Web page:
Ascot Betting: Against the odds, the Shergar Cup is a winner
Ascot will once again play host to the Shergar Cup
"I am a convert to the Shergar Cup, if a convert with some reservations. Which is perhaps a good thing as the intention is to run my horse One Way Or Another in the Shergar Cup Mile, if he makes the cut (he also has an entry at Haydock on the same day)."
Simon Rowlands muses on the unexpected success of the Shergar Cup and rounds up his thoughts from the last week of racing.
This coming Saturday sees the 10th Shergar Cup, an international jockeys' challenge, held at Ascot following an inaugural year in which it took place at Goodwood.
Back in 2000, I wrote the following for Timeform: "The second Shergar Cup again fell some way short of the expectations of its organisers, with only one of the races having a maximum field of 10 and the contest in effect over before the last.
"While there were some moves in the right direction this year, and things may well progress further, it is difficult to imagine how the event can ever truly fulfil the vision held for it.
"Racing as it stands simply doesn't lend itself to the team concept, especially as in any individual race each rider is under an obligation to try to beat the remainder of his or her own team as well as the opposition.
"Furthermore, it is impossible to establish an entirely level playing field given the varied abilities of the horses concerned, the effect of the draw, and so on, let alone when the majority of the races are non-handicaps.
"That's not to say that the event, although somewhat anomalous, is without interest, and the standard of racing was again of a pretty high standard."
Nine years on, and the Shergar Cup has gone from strength to strength, regardless of my initial lack of enthusiasm. The team concept remains a flawed one, but people put up with it because it still makes for good entertainment. Crucially, the event's organisers have ensured that no race has been more than one runner short of the maximum since 2000, and they finally saw sense and made all races handicaps in 2007.
And here's the really surprising thing, I am a convert, if a convert with some reservations. Which is perhaps a good thing as the intention is to run my horse One Way Or Another in the Shergar Cup Mile, if he makes the cut (he also has an entry at Haydock on the same day).
From an owner's point of view, it is difficult to find fault with the Shergar Cup, if you leave aside the possibility that your pride and joy will end up being ridden by a jockey you have scarcely heard of and who has little or no experience of racing at Ascot.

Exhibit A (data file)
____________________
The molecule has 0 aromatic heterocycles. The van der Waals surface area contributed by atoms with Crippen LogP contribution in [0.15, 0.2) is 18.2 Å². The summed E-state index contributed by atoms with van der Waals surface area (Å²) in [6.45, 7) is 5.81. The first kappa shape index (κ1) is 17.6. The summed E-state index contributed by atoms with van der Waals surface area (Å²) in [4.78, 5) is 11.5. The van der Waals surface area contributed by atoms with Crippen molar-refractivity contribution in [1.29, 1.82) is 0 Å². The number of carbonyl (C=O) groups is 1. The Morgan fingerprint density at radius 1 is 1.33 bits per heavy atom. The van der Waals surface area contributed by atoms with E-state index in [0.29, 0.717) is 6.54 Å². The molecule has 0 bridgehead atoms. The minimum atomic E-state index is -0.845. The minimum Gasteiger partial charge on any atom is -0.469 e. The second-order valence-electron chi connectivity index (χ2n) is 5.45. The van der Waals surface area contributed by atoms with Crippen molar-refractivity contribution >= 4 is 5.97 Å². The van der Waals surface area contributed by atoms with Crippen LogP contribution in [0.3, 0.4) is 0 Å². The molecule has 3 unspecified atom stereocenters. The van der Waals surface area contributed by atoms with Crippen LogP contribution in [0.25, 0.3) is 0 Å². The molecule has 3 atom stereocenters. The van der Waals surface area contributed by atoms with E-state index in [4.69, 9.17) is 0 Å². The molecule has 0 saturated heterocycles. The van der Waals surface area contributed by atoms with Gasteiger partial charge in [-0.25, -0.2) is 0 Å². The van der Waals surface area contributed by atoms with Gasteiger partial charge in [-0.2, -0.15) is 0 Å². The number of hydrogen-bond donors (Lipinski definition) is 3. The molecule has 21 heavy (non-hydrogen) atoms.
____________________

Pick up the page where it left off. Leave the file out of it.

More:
The prize money is good and is paid down to 10th; there is free entry and appearance money for each horse; and the event takes place at Ascot, one of the world's premier racecourses, and will be shown in its entirety on the BBC.
I suspect One Way Or Another will be up against it, whichever track he runs at, off a mark 3 lb higher than for his defeat at Ascot last time. But, against that, trainer Jeremy Gask could scarcely be in better form.
Theta Wave's win at Ripon on Monday was the 19th of the year for the stable and the third in four days. What's more, many of those winners have come at big prices - some of them even carrying my money - with the result that the stable is operating at a level-stakes profit for the year despite a dip in form between March and mid-June. That takes some doing.
With such figures - statistical and human - on my side, I have to be hopeful of a good run at least.
* * *
I chose a bad year in which to attempt to illustrate the effect of the draw in the big mile handicap at Goodwood last week. Laa Rayb won, running from stall 8, with horses from single-figured stalls filling four of the first six places, in direct contrast to the outcome in recent years.
Hopefully the abiding message was that it is possible - in theory at least - to assign probabilities to events happening, even if they seem unlikely, and that such an approach is preferable to any that attempts to identify qualifiers and simply to rule out non-qualifiers. The latter methodology may be convenient (and there is probably something to be said for that) but intrinsically flawed.
The ground was soft by the end of not-so-glorious Goodwood and was probably tending to the easy side from the outset, which is worth bearing in mind when considering the performances from there in future.
The performance of the week has to go to Rip Van Winkle, who overcame an injury scare to win the Sussex Stakes in exemplary style. Good though the Aidan O'Brien-trained horse was, it was difficult not to see him as a proxy for Sea The Stars, who has beaten him three times out of three, most recently by a length in the Eclipse.
Tried-and-trusted handicapping techniques show that a winner of the Sussex Stakes by such margins, in such circumstances, is highly likely to be worthy of a rating into the 130s. "Collateral" form lines back that up.
It is no surprise to see that Timeform have upgraded their already positive assessment of the Eclipse and now rate Rip Van Winkle 134 and Sea The Stars 136p (the p denoting the likelihood of improvement). There must be a very real possibility that Sea The Stars will become the first 140-rated horse since Dubai Millennium in 2000, himself the first since Dancing Brave in 1986.
A possible clash between Sea The Stars and Mastercraftsman in the International Stakes at York on August 18 will be worth travelling a long way to see, something I intend doing. Sea The Stars can be backed at [1.76] on Betfair and Mastercraftsman at 3.4. I suspect there is more between them than that.
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